IN ATHENS it was Bill Faulkner. In Paris it was Thornton Wilder. In London it was Robert Frost himself. You can say almost anything else about the State Department these days but you can’t say it isn’t busily exporting the evidences of American culture. Except that Thornton Wilder wasn’t being exported. There was an interview with him in the Paris edition of the New York Herald Tribune along in April or May in which he was reported as saying that one of the advantages of turning sixty is that you don’t have to go lecturing around the world for the State Department any more. Since I was turning sixty-five at the Hotel de la Poste in Saulieu at about that time, and since I had just come north from lecturing for the State Department in Rome, and west from lecturing for it in Athens, the remark rankled. It seemed to imply a judgment on my extra five years and my farther wanderings. There was Wilder in Paris giving it all up at the age of sixty.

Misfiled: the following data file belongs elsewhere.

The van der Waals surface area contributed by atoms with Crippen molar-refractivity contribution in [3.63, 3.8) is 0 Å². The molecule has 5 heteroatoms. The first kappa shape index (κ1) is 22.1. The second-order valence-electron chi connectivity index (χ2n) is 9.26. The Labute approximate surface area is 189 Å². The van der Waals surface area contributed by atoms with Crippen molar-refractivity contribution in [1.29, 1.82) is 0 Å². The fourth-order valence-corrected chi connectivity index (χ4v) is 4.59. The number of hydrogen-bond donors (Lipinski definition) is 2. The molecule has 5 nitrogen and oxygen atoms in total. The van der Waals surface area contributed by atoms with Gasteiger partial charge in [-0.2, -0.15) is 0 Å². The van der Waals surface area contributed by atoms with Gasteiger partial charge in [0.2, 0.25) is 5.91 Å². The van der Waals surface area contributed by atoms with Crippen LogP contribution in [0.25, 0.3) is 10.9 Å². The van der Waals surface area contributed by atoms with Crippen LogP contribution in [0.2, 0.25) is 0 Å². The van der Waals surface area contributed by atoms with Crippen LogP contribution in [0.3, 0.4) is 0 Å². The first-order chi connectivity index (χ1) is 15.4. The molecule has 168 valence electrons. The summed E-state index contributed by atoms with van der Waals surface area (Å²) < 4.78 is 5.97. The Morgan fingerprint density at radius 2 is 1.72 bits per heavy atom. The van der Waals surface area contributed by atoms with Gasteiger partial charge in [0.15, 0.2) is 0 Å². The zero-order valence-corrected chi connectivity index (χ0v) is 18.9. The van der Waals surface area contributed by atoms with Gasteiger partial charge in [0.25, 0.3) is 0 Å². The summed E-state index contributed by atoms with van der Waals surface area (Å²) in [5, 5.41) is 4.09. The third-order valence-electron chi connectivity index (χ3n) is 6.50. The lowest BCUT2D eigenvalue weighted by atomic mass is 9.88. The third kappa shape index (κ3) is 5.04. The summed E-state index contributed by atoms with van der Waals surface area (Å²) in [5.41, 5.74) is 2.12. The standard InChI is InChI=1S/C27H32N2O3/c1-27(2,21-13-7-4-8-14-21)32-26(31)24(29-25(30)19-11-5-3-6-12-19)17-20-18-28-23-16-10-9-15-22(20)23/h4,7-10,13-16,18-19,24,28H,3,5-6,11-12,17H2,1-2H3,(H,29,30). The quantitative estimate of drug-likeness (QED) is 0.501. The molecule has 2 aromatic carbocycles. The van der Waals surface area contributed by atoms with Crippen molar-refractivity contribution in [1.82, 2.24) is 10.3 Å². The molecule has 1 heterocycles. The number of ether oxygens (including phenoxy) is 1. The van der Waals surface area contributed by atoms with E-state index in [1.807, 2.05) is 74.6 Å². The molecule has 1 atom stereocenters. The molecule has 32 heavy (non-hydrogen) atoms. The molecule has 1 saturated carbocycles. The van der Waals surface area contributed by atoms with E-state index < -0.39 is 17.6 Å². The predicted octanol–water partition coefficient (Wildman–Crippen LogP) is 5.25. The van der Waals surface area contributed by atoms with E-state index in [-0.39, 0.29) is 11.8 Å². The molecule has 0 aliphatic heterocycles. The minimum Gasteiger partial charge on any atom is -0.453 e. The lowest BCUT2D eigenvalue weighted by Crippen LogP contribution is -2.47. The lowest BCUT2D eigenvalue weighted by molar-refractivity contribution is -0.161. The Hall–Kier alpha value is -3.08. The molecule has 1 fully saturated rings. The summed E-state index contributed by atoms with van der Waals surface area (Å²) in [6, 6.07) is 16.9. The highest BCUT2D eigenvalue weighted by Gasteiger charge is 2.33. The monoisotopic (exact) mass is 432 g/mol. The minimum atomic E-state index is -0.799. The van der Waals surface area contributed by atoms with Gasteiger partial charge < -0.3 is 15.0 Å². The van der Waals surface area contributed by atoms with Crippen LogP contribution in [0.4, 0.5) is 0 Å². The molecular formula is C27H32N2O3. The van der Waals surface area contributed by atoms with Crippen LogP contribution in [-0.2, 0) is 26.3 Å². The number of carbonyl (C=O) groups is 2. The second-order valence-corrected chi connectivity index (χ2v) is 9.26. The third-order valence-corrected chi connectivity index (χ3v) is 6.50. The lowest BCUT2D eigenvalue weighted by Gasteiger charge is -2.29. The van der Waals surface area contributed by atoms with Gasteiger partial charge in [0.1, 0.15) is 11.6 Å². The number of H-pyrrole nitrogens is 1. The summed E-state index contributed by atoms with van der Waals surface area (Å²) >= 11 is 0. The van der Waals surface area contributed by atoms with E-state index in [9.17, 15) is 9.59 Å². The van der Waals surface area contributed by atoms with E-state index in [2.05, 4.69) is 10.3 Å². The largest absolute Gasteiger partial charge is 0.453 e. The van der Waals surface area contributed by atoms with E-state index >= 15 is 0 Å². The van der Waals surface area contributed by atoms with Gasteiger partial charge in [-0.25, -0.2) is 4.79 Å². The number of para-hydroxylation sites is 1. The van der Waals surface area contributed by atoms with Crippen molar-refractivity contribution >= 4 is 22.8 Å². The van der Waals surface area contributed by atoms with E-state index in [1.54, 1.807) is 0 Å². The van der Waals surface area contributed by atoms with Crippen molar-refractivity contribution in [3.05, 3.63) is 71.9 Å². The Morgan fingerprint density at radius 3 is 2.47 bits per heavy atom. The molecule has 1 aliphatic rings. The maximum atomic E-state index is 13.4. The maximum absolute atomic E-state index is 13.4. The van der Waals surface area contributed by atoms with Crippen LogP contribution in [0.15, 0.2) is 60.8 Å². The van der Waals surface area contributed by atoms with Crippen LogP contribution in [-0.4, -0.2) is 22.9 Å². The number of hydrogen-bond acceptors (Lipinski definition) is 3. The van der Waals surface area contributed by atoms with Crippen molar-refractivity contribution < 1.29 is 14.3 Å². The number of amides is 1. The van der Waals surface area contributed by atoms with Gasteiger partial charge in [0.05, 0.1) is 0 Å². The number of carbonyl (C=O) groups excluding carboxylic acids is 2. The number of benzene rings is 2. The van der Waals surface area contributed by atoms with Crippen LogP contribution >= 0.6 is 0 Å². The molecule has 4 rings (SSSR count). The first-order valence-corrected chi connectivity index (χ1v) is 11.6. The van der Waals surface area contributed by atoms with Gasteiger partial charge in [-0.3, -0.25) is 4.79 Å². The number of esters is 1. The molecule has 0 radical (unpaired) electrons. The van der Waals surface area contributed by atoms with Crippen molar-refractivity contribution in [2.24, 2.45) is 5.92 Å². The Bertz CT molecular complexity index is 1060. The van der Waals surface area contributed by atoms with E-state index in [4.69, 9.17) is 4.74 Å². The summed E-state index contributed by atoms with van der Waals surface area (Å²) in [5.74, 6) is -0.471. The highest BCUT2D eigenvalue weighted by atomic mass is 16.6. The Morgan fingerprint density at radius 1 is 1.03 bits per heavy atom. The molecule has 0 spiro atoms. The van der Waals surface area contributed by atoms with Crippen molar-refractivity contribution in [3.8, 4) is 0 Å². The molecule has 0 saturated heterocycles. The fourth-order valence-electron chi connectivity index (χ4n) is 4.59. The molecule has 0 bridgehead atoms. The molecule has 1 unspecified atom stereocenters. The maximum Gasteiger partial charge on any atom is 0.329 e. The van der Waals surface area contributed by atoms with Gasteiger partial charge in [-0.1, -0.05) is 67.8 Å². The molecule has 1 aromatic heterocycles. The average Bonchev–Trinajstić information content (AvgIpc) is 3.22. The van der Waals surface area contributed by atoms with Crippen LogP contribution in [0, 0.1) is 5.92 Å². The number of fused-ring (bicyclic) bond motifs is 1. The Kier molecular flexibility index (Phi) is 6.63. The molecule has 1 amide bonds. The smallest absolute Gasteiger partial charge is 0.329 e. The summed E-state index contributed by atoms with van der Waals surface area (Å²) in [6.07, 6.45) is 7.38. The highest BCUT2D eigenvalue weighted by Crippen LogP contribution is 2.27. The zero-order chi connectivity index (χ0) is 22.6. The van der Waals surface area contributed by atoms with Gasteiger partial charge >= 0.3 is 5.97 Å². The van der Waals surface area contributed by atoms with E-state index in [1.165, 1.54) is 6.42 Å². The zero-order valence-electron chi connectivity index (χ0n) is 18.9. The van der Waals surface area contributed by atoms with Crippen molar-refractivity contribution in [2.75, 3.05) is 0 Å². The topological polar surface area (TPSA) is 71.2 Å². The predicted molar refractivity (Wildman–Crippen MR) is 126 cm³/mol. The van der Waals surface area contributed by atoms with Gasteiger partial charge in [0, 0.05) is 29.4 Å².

And giving it up why? Because, he said, he hadn’t done it very well! It would be difficult to think of a more inadequate justification for a great resolve. In the first place, nobody in Washington has ever suggested that it should be done very well: you just do it. In the second, Wilder is the most felicitous talker in America on almost any subject and particularly on American culture, and it is inconceivable that, no matter where he spoke, he should have spoken badly. Even in London, where, as everyone knows, the difficulties of language are greatest and the interest in the subject least, he would have made himself understood, and on the Continent his appearances would have been triumphant.